The COVID-19 pandemic has affected us all. All members of the adoption triad have been forced to adapt to these changing situations. For many, the pandemic has brought up new concerns — most notably, finances.

Just like you may be, many birth parents are struggling with layoffs, furloughs and reduced working hours. They may have brought it up in one of your open adoption meetings, or they may have directly reached out to you for assistance. It can break your heart to see your child’s birth family in such a precarious position, but what can — and should — you do to help them?

For many adoptive parents, birth parents feel like extended family. But, while you may not hesitate to provide financial support to extended family members, you may not be sure of how to approach a birth parent’s financial struggles. Yours is already such a complex relationship, thanks to the nuances of adoption, and money will make it even more complicated.

To maintain as positive a relationship as possible moving forward, we advise against providing any sort of financial support to birth parents. Instead, consider these suggestions:

1. Listen with empathy and understanding.

The best thing you can do for a birth parent is to listen to their concerns. It’s tempting to want to jump in and “fix” things as best you can, but there’s only so much you can legally and ethically do as the adoptive parent of their child. Don’t try to minimize their concerns; empathize with what they’re feeling now and be their emotional shoulder to lean on.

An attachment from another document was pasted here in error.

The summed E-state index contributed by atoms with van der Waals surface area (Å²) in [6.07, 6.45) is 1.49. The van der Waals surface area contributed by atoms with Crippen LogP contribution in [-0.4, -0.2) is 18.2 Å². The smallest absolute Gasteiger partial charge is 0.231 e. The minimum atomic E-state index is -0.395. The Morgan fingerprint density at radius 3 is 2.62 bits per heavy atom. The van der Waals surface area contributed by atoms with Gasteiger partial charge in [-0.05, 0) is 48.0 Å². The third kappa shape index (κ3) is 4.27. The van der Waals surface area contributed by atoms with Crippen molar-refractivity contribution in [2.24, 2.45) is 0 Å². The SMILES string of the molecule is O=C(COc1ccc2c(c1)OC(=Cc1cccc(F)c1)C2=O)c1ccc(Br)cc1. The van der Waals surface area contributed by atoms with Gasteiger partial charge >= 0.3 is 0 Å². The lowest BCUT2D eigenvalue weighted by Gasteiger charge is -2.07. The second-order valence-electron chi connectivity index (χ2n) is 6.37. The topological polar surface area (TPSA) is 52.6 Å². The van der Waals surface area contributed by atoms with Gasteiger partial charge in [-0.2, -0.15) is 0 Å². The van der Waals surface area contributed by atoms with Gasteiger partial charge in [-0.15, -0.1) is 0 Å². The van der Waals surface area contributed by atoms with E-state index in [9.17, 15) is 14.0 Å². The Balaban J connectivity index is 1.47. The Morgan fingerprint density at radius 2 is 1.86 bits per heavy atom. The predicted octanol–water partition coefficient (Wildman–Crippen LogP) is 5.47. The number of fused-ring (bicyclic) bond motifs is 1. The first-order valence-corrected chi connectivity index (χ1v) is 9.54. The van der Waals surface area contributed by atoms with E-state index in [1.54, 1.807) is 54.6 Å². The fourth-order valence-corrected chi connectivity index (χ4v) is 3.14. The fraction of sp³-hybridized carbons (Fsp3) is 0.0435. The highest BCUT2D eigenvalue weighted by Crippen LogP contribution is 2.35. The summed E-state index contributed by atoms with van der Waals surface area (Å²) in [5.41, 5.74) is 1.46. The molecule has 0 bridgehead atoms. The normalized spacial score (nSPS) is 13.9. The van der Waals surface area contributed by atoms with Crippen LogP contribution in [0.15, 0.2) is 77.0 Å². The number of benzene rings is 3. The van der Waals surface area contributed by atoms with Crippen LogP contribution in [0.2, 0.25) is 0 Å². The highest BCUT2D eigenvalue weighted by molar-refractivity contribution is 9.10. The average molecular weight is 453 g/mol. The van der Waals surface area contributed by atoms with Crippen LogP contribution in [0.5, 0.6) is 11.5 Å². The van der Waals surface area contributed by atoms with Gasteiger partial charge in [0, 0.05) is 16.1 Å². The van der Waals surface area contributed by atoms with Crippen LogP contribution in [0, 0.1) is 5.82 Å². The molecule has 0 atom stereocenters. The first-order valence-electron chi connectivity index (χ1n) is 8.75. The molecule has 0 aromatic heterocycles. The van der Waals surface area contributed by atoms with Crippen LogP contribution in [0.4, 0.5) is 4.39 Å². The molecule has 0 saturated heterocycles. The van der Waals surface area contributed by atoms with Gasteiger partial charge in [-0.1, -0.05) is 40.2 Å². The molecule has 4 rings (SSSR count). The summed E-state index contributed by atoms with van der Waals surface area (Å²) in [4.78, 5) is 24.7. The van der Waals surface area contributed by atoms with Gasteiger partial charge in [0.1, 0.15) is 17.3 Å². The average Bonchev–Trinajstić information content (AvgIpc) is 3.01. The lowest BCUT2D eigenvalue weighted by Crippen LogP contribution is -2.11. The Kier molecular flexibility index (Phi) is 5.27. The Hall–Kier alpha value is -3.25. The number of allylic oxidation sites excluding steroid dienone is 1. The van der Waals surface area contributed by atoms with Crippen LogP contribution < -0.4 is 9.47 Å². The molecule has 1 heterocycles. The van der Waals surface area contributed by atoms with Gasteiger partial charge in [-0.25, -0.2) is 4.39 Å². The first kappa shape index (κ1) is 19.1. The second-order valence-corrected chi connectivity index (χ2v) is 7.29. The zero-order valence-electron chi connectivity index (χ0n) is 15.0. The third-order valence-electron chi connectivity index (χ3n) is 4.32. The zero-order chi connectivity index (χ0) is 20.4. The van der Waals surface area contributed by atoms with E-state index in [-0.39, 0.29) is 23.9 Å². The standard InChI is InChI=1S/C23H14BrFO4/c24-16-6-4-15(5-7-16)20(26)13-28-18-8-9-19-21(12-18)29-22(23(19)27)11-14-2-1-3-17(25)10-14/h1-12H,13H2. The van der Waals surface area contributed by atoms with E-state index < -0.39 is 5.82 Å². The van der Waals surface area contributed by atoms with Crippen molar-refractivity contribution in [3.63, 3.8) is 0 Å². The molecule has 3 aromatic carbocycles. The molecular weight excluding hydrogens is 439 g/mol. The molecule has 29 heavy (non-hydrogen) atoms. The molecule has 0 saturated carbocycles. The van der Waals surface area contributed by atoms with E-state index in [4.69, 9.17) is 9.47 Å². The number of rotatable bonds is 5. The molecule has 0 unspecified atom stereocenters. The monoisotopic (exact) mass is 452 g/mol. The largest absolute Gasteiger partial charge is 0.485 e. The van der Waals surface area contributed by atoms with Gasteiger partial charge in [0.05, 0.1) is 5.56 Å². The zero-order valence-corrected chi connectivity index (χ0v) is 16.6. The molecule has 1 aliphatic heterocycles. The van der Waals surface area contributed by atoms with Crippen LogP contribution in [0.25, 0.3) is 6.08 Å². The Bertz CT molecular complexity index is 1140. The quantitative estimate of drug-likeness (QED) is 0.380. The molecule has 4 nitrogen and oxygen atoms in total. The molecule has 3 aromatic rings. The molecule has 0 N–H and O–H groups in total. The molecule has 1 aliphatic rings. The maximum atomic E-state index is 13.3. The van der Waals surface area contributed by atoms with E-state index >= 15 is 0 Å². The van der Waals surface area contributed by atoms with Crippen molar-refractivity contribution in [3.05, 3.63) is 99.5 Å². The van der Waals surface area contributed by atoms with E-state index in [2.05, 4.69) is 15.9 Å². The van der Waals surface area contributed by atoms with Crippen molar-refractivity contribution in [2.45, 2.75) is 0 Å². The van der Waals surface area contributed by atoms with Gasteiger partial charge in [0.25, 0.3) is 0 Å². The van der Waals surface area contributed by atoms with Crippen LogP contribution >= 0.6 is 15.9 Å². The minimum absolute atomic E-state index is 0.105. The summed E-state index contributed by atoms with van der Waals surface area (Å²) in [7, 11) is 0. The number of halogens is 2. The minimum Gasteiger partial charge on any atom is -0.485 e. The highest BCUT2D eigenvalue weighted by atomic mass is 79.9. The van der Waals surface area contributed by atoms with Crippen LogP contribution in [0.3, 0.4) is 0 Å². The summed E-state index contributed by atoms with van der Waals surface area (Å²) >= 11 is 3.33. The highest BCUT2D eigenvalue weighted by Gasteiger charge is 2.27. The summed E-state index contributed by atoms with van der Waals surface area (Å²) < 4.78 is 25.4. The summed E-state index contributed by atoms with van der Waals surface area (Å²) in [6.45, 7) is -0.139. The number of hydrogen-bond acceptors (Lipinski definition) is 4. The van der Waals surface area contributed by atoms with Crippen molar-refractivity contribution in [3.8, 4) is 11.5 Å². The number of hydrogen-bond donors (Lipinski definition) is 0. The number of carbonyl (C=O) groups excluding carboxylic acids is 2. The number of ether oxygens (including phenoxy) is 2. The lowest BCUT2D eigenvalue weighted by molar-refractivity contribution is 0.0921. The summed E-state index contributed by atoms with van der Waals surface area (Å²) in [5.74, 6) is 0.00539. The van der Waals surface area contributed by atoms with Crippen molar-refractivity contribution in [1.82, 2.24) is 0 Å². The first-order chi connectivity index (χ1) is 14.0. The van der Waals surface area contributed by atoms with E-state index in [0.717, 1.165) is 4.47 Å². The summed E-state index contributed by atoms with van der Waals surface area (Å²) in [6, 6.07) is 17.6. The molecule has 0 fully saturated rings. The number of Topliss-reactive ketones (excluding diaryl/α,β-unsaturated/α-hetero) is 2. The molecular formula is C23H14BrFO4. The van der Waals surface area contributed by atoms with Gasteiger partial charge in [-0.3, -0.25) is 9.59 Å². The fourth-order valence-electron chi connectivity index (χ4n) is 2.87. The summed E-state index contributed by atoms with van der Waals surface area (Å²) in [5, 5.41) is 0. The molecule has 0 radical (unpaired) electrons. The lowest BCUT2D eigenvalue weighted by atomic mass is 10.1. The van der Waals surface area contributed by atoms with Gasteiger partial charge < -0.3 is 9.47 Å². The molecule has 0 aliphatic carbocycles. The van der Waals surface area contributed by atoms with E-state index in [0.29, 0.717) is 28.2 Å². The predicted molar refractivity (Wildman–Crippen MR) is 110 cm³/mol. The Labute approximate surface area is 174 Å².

As we’ve all discovered during this pandemic, emotional support can be a lifesaver. Knowing that they are heard and understood — and that they’re not alone — can make all the difference to a birth parent, especially if they have no one else to talk to.

2. Suggest local and national resources.

While offering direct financial help is not recommended, you can still help a birth parent find the resources they need. If you live in the same state, consider referring them to resources you’re familiar with. If you don’t live in the same state, you might do some research, or you can refer a birth parent to national programs like:

3. Find inventive ways to share open adoption contact.

COVID-19 is making in-person open adoption meetings near-impossible — but that doesn’t mean you should slack on your open adoption contact. On the contrary, sharing regular contact with a birth parent during these times (especially if they’re struggling) will give them something to look forward to and celebrate.

There are many ways that you and your child can “spend time” with a birth parent in a safe, socially distant way:

Rather than just call to check up, see what fun activities you and your child can plan — like a virtual game night, a virtual museum tour or another out-of-the-box activity.

Of course, be sensitive to a birth parent’s schedule and financial needs, and follow their lead when it comes to open adoption communication.

4. Refer them to their adoption specialist.

If your child’s birth parent is struggling, remember that their adoption specialist is always there to provide counseling and support. While American Adoptions cannot provide financial assistance to birth parents after placement, our team will always provide free counseling. And, if necessary, we may be able to refer birth parents to additional resources in their area.

Similarly, if you are struggling with financial requests from your child’s birth parents, reach out to your adoption specialist for guidance and suggestions.